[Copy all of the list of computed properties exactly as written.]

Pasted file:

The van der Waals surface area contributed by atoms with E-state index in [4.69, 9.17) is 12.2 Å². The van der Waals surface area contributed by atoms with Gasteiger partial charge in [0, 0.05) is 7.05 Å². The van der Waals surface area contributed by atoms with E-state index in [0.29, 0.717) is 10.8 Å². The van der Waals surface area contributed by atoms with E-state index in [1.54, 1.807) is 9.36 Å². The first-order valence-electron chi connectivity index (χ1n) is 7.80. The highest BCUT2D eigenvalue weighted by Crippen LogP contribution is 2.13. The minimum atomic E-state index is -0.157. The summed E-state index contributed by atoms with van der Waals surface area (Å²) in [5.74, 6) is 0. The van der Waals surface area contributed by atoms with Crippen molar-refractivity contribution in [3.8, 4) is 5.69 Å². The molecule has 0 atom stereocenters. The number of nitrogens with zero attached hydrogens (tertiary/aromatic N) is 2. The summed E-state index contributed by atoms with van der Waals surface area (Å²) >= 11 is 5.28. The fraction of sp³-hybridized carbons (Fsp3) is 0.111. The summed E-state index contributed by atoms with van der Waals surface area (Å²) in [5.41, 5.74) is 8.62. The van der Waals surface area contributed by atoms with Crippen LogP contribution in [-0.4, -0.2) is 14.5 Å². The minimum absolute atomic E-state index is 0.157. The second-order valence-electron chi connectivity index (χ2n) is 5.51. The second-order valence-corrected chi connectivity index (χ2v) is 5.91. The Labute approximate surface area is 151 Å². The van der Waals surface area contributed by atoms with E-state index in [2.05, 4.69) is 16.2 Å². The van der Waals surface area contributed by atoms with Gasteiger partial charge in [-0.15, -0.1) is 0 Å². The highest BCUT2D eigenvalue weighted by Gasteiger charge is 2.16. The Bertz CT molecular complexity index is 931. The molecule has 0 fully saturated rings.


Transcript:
The van der Waals surface area contributed by atoms with E-state index in [4.69, 9.17) is 12.2 Å². The van der Waals surface area contributed by atoms with Gasteiger partial charge in [0, 0.05) is 7.05 Å². The van der Waals surface area contributed by atoms with E-state index in [0.29, 0.717) is 10.8 Å². The van der Waals surface area contributed by atoms with E-state index in [1.54, 1.807) is 9.36 Å². The first-order valence-electron chi connectivity index (χ1n) is 7.80. The highest BCUT2D eigenvalue weighted by Crippen LogP contribution is 2.13. The minimum atomic E-state index is -0.157. The summed E-state index contributed by atoms with van der Waals surface area (Å²) in [5.74, 6) is 0. The van der Waals surface area contributed by atoms with Crippen molar-refractivity contribution in [3.8, 4) is 5.69 Å². The molecule has 0 atom stereocenters. The number of nitrogens with zero attached hydrogens (tertiary/aromatic N) is 2. The summed E-state index contributed by atoms with van der Waals surface area (Å²) >= 11 is 5.28. The fraction of sp³-hybridized carbons (Fsp3) is 0.111. The summed E-state index contributed by atoms with van der Waals surface area (Å²) in [5.41, 5.74) is 8.62. The van der Waals surface area contributed by atoms with Crippen LogP contribution in [-0.4, -0.2) is 14.5 Å². The minimum absolute atomic E-state index is 0.157. The second-order valence-electron chi connectivity index (χ2n) is 5.51. The second-order valence-corrected chi connectivity index (χ2v) is 5.91. The Labute approximate surface area is 151 Å². The van der Waals surface area contributed by atoms with E-state index in [2.05, 4.69) is 16.2 Å². The van der Waals surface area contributed by atoms with Gasteiger partial charge in [-0.15, -0.1) is 0 Å². The highest BCUT2D eigenvalue weighted by Gasteiger charge is 2.16. The Bertz CT molecular complexity index is 931. The molecule has 0 fully saturated rings.